• Mom jeans haven’t yet topped the torn-jeans fad. Still, I’ve informed my daughters their mother is a fashionista.
  • Excellence in women’s sports. No girls’ team was formed at my huge high school until I was a senior. Now, I watch young women compete with joy (and secret gladness I never worked that hard).
  • The coffee craze. May Mr. Coffee, Mr. Keurig and Mr. Starbucks continue forever.
  • Plentiful public restrooms. During shopping trips when my children were small, we raced madly to the library restroom, our only refuge. Thank God, some businesses got wise. Decades later, my races have resumed, and I can’t always make it to the library.
Image by Natalija Tschelej-Krebich from Pixabay.
  • A “my pleasure” response to a customer’s thank-you instead of “no problem.”
  • Delivery service and free shipping.
  • Church services streamed for those who can’t attend.
  • Tunic tops and ponchos. They cover a multitude of sins.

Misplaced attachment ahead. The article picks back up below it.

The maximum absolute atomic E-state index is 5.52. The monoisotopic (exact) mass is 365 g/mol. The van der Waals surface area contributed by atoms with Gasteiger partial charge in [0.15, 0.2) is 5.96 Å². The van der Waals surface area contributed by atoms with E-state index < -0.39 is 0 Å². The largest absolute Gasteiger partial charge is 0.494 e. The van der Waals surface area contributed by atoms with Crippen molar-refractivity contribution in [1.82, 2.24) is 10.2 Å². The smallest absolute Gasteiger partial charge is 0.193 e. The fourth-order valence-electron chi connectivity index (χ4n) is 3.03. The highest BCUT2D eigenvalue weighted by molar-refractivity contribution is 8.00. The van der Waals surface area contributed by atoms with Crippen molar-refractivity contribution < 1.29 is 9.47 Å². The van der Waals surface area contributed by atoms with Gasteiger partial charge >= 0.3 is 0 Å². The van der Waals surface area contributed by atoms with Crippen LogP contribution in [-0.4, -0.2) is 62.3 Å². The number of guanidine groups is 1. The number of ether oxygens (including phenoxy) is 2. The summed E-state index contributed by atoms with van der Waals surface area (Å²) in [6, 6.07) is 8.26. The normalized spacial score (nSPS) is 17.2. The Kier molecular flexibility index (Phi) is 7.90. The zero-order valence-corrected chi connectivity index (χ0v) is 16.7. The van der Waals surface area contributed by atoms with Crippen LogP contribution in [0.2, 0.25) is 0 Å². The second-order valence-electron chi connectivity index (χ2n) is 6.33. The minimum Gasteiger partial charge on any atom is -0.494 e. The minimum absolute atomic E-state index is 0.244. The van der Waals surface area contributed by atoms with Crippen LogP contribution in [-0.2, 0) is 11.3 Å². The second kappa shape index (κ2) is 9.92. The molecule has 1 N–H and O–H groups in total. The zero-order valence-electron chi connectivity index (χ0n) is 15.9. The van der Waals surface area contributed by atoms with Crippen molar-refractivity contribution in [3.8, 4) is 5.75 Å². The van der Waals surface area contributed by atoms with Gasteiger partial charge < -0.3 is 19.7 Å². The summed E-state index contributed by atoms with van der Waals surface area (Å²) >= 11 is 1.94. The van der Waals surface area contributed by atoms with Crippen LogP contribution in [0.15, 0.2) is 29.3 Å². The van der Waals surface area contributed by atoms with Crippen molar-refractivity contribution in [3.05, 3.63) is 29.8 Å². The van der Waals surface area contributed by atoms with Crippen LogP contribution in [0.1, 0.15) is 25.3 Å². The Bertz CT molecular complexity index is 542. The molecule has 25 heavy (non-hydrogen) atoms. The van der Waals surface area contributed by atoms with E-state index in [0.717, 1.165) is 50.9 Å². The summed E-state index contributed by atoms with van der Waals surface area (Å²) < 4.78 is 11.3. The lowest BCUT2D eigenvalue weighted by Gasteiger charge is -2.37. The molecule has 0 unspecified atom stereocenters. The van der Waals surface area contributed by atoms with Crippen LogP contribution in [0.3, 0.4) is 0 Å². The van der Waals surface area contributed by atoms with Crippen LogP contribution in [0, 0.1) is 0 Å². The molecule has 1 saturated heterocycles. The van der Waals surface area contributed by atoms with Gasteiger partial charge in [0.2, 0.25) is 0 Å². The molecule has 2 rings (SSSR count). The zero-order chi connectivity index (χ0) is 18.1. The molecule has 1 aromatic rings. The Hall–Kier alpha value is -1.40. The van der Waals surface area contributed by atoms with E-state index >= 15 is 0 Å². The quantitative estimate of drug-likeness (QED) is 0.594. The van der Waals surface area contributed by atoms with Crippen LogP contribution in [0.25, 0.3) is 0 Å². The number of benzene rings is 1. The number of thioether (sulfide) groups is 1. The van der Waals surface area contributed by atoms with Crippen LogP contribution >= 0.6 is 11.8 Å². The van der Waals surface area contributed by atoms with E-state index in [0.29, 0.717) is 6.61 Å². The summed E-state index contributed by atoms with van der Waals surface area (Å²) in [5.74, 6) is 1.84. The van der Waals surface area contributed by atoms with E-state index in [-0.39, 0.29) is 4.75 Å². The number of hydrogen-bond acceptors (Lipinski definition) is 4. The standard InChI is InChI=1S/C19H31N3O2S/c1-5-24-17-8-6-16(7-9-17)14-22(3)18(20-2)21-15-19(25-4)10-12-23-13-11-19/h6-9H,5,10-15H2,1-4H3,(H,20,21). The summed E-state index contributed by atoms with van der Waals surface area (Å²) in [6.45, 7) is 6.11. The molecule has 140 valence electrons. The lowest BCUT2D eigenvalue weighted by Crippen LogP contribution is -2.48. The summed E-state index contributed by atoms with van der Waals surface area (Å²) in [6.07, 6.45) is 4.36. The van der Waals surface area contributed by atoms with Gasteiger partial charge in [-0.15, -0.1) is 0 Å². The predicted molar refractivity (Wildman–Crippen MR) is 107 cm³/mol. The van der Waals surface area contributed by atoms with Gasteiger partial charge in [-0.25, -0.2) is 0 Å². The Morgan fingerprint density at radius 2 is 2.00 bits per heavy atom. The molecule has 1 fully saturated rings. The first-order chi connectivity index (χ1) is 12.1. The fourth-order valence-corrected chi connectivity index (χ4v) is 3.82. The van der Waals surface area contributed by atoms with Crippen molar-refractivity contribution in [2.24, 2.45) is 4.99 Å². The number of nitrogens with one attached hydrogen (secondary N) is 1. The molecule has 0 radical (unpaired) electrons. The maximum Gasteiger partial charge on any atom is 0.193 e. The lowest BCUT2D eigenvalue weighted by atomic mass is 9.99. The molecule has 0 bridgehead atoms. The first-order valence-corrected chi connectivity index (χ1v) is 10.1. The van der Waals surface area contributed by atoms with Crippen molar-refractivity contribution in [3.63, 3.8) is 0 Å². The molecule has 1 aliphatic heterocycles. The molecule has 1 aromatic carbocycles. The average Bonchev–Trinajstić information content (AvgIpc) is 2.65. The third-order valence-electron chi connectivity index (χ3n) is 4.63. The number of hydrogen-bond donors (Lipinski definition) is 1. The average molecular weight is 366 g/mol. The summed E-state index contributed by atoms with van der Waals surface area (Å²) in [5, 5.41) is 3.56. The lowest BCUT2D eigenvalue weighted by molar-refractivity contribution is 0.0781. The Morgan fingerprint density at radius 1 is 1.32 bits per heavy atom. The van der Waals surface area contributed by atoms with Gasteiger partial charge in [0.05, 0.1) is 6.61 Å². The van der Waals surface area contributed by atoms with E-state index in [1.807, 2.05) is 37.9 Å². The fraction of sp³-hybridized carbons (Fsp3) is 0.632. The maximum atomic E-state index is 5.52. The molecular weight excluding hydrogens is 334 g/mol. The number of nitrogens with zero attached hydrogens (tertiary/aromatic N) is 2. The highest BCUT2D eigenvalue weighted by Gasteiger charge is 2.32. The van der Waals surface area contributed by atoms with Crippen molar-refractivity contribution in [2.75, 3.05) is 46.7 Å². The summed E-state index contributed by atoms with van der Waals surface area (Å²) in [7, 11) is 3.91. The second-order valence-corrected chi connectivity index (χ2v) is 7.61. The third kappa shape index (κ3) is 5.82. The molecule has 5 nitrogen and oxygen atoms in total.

• Excellent male fashion insight. Most men reject rompers as possible summer wear. Thanks, guys!

Now, don’t you feel better already?

Your Extraordinary Ordinary: What trends should go away? Which should stay?

Gripes vs. Gratitude

Do you enjoy a good gripe?

Me, too. The recent election itches like a mosquito bite. I scratch and complain as if that will make it all better.

Maybe, as Mom often said, I should leave it alone so it will heal?

Better yet, applying something soothing — like gratitude — speeds the process. Even …

Gratitude for Weird Things

For example, I’m thankful pumpkins don’t grow on trees. Falling pumpkins every autumn would prove traumatic. Messier to rake, too.